Detection and Response
Data Exfiltration Prevention with Zero Trust
Data exposure from SaaS and cloud applications is an increasing risk factor facing businesses today. Discover how SASE capabilities can help prevent data exfiltration, achieve zero trust, and reduce cyber risk across the attack surface.
Learn more about zero trust:
- A Secure Access Service Edge (SASE) Guide for Leaders
- ZTNA vs VPN: Secure Remote Work and Access
- What is Secure Web Gateway’s (SWG) Role in Zero Trust?
- Reduce SaaS App Risks with Cloud Security Broker & Zero Trust
The boom in digital connectivity has made data privacy a top concern for businesses. As businesses use more SaaS and cloud applications existing in public clouds, they lose visibility and control.
Data exfiltration can not only cause operational and reputational harm, but can lead to revenue losses, hefty compliance fines, expensive class-action lawsuits, and even ransomware demand and recovery costs.
Unfortunately, protecting data is not a simple feat in hybrid- and multi-cloud environments. This challenge is further exacerbated by an ever-growing attack surface and evolving threat landscape. Cybercriminals are actively looking for new ways to exploit businesses, meaning network security professionals need to shift their approach towards data loss prevention (DLP) to reduce cyber risk across the attack surface and achieve zero trust.
What is DLP?
According to Gartner, DLP is defined as a cybersecurity solution that detects and prevents breaches by performing content inspection and contextual analysis of data sent via messaging applications, in motion over the network, in use on a managed endpoint device, and at rest in on-premises servers or in cloud apps and storage. The objective is to prevent users from sharing sensitive or critical information outside the corporate network.
There are two broad categories: enterprise DLP and integrated DLP. The former is a comprehensive, packaged software solution for on-premises servers as well as physical and virtual appliances to monitor network email traffic for data discovery. Integrated DLP is an extension of existing security solutions that offers more compact features that are easy to access.
Why DLP tools struggle to stop data exfiltration
Whether you leverage enterprise or integrated DLP, simply placing it on endpoints, email, or web gateways isn’t enough to prevent data exfiltration. DLP tools can be circumvented by slightly altering sensitive information such as spelling the credit card numbers, changing the numbers to roman numerals, or uploading a screenshot of PPI.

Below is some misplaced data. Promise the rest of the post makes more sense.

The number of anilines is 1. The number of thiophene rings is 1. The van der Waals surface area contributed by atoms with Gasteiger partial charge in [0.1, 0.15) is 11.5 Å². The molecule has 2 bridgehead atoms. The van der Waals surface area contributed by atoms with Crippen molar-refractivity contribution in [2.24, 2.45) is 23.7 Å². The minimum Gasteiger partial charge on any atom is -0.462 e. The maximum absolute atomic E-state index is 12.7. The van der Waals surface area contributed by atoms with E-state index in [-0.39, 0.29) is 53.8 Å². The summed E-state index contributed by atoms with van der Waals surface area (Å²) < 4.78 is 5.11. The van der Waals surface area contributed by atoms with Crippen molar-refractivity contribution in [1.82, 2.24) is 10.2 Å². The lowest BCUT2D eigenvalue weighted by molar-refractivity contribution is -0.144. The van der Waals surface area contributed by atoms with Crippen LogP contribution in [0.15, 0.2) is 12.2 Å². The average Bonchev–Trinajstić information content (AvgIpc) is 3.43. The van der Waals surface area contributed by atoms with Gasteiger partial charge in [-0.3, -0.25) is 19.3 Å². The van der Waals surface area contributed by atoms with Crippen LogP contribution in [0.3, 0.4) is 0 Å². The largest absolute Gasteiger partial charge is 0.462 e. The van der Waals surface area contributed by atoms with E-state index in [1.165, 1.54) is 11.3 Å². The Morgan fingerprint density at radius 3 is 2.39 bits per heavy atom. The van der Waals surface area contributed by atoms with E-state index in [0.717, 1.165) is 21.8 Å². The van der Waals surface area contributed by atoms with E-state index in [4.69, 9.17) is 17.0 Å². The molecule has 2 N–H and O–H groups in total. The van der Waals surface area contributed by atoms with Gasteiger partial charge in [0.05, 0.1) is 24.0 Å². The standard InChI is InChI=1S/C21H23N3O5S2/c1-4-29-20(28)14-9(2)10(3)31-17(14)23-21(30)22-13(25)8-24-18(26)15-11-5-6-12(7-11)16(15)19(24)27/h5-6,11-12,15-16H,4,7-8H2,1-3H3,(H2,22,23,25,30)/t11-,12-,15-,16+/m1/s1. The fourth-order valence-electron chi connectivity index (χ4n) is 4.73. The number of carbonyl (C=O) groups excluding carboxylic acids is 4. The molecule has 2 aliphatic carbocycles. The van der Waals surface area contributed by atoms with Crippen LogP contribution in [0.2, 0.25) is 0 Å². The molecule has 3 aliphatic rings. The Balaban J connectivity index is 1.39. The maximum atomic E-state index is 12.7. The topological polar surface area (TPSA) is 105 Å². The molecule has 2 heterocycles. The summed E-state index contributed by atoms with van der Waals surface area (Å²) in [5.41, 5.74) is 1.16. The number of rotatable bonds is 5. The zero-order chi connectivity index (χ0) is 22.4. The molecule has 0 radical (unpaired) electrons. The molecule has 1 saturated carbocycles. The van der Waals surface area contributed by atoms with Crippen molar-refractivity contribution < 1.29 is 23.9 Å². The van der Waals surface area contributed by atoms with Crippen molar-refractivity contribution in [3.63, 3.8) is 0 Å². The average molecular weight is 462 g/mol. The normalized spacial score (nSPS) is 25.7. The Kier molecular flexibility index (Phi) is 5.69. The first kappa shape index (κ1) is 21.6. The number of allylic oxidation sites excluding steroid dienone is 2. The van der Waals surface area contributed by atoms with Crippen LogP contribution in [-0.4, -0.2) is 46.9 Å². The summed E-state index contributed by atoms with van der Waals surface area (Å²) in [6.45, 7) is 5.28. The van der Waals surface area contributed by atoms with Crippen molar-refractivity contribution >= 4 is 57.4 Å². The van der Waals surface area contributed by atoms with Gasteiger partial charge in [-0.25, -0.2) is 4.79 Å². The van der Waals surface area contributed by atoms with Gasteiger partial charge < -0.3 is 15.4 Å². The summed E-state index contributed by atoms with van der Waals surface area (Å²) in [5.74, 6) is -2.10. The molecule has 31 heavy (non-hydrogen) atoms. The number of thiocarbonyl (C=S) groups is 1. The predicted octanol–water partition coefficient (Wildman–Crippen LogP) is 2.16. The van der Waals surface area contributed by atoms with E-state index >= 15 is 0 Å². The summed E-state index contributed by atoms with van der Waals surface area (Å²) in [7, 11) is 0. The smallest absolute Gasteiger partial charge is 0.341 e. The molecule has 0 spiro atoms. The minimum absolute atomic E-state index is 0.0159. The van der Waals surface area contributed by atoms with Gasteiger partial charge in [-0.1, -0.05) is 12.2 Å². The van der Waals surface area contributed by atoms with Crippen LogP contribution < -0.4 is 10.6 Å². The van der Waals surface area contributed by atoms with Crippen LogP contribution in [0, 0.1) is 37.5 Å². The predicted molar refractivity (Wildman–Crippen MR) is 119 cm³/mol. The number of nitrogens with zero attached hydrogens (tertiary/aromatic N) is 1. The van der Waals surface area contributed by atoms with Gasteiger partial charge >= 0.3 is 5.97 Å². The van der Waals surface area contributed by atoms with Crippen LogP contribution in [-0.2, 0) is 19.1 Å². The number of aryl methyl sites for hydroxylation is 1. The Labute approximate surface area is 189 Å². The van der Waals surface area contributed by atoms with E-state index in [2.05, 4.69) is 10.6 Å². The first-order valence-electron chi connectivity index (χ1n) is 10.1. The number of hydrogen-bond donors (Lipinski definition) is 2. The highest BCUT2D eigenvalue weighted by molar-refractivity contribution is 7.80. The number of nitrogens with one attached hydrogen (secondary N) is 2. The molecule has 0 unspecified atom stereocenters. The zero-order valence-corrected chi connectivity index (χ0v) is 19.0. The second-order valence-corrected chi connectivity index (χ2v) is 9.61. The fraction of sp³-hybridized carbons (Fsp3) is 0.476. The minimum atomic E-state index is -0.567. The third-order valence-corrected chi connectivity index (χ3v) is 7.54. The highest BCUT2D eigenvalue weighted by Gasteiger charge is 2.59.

DLP tools can be very restrictive as they force businesses to require specific applications, versions, and file types based on the product’s limitations. And if a vulnerability is discovered in the supported version of software, it can’t be upgraded or downgraded until the DLP environment is updated as well. This is further complicated in modern infrastructures which are perimeter-less and continuously move data from on-premises servers to the cloud—or clouds.
Security teams are often fed up with DLP limitations as well. They’re faced with the task of thinking through every data exfiltration vector and explicitly building a rule for each one—not only is this extremely time consuming, but error-prone as well. As a result, security teams will set the DLP to monitoring mode to log access and data shares but won’t try to stop breaches, leaving sensitive and personal data open for the taking.
A shift in mentality
Organisations must establish a strong detection and response infrastructure for data exfiltration events and a roadmap to filter data streams on the corporate network and protect data in motion. This requires shifting our mentality from thinking of DLP as product to an action. This may sound a bit new age, but stick with us. Preventing data loss is the end goal, but without restrictions on what security solutions you can use to achieve it.